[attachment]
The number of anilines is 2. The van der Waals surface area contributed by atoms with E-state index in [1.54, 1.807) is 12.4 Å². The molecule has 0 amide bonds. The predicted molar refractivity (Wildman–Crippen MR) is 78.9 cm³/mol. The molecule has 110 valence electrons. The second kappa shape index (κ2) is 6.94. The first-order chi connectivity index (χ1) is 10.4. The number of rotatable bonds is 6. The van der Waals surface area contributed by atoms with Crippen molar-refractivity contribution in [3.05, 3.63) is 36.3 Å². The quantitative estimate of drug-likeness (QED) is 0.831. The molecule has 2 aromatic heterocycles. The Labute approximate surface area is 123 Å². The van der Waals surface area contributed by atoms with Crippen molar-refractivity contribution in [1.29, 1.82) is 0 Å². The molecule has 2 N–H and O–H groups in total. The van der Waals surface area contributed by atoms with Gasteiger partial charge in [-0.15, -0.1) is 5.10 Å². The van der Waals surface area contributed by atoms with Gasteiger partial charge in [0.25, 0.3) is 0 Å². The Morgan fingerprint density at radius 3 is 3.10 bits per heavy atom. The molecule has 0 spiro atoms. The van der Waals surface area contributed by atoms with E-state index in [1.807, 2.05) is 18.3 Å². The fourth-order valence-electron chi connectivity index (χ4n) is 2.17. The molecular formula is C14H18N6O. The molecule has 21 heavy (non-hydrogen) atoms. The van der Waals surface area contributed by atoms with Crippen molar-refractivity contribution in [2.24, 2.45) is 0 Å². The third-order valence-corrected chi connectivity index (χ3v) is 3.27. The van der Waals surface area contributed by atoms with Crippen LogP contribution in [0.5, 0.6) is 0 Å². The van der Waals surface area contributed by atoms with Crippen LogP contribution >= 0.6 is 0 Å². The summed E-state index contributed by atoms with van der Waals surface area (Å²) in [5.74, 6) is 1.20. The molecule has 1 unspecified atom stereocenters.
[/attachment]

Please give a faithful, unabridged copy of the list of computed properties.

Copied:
The number of anilines is 2. The van der Waals surface area contributed by atoms with E-state index in [1.54, 1.807) is 12.4 Å². The molecule has 0 amide bonds. The predicted molar refractivity (Wildman–Crippen MR) is 78.9 cm³/mol. The molecule has 110 valence electrons. The second kappa shape index (κ2) is 6.94. The first-order chi connectivity index (χ1) is 10.4. The number of rotatable bonds is 6. The van der Waals surface area contributed by atoms with Crippen molar-refractivity contribution in [3.05, 3.63) is 36.3 Å². The quantitative estimate of drug-likeness (QED) is 0.831. The molecule has 2 aromatic heterocycles. The Labute approximate surface area is 123 Å². The van der Waals surface area contributed by atoms with Crippen molar-refractivity contribution in [1.29, 1.82) is 0 Å². The molecule has 2 N–H and O–H groups in total. The van der Waals surface area contributed by atoms with Gasteiger partial charge in [-0.15, -0.1) is 5.10 Å². The van der Waals surface area contributed by atoms with Gasteiger partial charge in [0.25, 0.3) is 0 Å². The Morgan fingerprint density at radius 3 is 3.10 bits per heavy atom. The molecule has 0 spiro atoms. The van der Waals surface area contributed by atoms with E-state index in [1.807, 2.05) is 18.3 Å². The fourth-order valence-electron chi connectivity index (χ4n) is 2.17. The molecular formula is C14H18N6O. The molecule has 21 heavy (non-hydrogen) atoms. The van der Waals surface area contributed by atoms with Crippen molar-refractivity contribution in [2.24, 2.45) is 0 Å². The third-order valence-corrected chi connectivity index (χ3v) is 3.27. The van der Waals surface area contributed by atoms with Crippen LogP contribution in [0.5, 0.6) is 0 Å². The van der Waals surface area contributed by atoms with Crippen LogP contribution >= 0.6 is 0 Å². The summed E-state index contributed by atoms with van der Waals surface area (Å²) in [5.74, 6) is 1.20. The molecule has 1 unspecified atom stereocenters.